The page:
**A** straightforward Le Monde mathematical puzzle:

Find a pair (a,b) of integers such that a has an odd number d of digits larger than 2 and ab is written as 10^{d+1}+10a+1. Find the smallest possible values of a and of b.

**I** ran the following R code

d=3 for (a in 10^(d-1):(10^d-1)){ c=10^(d+1)+10*a+1 if (a*trunc(c/a)==c) print(c(a,c))}

which produced a=137 (and b=83) as the unique case. For d=4, I obtained a=9091 and b=21, for d=6, a=909091, and b=21, for d=7, a=5882353 and b=27, while for d=5, my code did not return any solution. While d=8 took too long to run, a prime factor decomposition of 10⁹+1 leads to (with the schoolmath R library)

> for (d in 3:10) print(c(d,prime.factor(10^(d+1)+1))) [1] 3 73 137 [1] 4 11 9091 [1] 5 101 9901 [1] 6 11 909091 [1] 7 17 5882353 [1] 8 7 11 13 19 52579 [1] 9 101 3541 27961 [1] 10 11 11 23 4093 8779

which gives a=52631579 and b=29 for d=8 and also explains why there is no solution for d=5. The corresponding a has too many digits!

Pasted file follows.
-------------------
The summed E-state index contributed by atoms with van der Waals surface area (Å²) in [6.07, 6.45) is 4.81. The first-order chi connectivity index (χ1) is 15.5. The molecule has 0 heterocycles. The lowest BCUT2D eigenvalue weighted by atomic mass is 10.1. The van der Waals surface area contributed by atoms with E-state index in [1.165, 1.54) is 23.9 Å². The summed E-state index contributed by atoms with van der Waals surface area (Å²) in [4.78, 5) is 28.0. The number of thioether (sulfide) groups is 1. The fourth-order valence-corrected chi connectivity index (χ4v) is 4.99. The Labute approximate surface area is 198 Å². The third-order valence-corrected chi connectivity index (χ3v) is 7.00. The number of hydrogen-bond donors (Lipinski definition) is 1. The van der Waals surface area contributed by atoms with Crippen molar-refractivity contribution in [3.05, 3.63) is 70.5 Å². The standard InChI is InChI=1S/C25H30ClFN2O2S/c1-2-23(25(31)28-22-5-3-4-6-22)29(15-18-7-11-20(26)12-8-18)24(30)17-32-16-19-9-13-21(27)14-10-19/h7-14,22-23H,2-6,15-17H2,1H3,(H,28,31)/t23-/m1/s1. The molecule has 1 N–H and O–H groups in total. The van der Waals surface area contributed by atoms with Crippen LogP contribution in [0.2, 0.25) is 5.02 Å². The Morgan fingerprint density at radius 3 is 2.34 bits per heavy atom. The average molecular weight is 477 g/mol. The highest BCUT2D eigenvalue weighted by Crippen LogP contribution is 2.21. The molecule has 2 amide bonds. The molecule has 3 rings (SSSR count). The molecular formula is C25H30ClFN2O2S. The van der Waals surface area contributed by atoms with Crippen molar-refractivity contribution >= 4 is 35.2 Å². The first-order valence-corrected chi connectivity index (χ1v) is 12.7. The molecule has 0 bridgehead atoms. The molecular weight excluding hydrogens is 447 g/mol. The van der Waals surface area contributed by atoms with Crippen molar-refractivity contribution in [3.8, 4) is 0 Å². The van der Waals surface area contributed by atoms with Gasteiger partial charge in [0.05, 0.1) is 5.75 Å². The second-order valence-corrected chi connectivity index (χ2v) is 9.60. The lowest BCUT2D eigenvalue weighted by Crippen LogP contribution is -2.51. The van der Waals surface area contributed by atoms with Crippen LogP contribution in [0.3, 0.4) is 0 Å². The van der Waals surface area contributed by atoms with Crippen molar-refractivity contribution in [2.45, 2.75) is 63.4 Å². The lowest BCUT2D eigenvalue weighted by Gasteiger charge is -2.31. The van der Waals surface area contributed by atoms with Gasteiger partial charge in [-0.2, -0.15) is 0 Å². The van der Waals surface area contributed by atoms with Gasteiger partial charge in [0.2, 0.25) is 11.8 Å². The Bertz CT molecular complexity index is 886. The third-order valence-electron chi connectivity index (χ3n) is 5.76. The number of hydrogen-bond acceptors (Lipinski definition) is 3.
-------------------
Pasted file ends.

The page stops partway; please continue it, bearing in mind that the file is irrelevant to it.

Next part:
**T**his issue of Le Monde Science&Médecine leaflet had more interesting entries, from one on *“LaTeX as the lingua franca of mathematicians”*—which presumably made little sense to any reader unfamiliar with LaTeX—to the use of “big data” tools (like news rover) to analyse data produce by the medias, to yet another tribune of Marco Zito about the “five sigma” rule used in particle physics (and for the Higgs boson analysis)—with the reasonable comment that a large number of repetitions of an experiment is likely to exhibit unlikely events, and an also reasonable recommendation to support “reproduction experiments” that aim at repeating exceptional phenomena—, to a solution to puzzle #848—where the resolution is the same as mine’s, but mentions the principle of Dirichlet’s drawers to exclude the fact that all prices are different, a principle I had never heard off…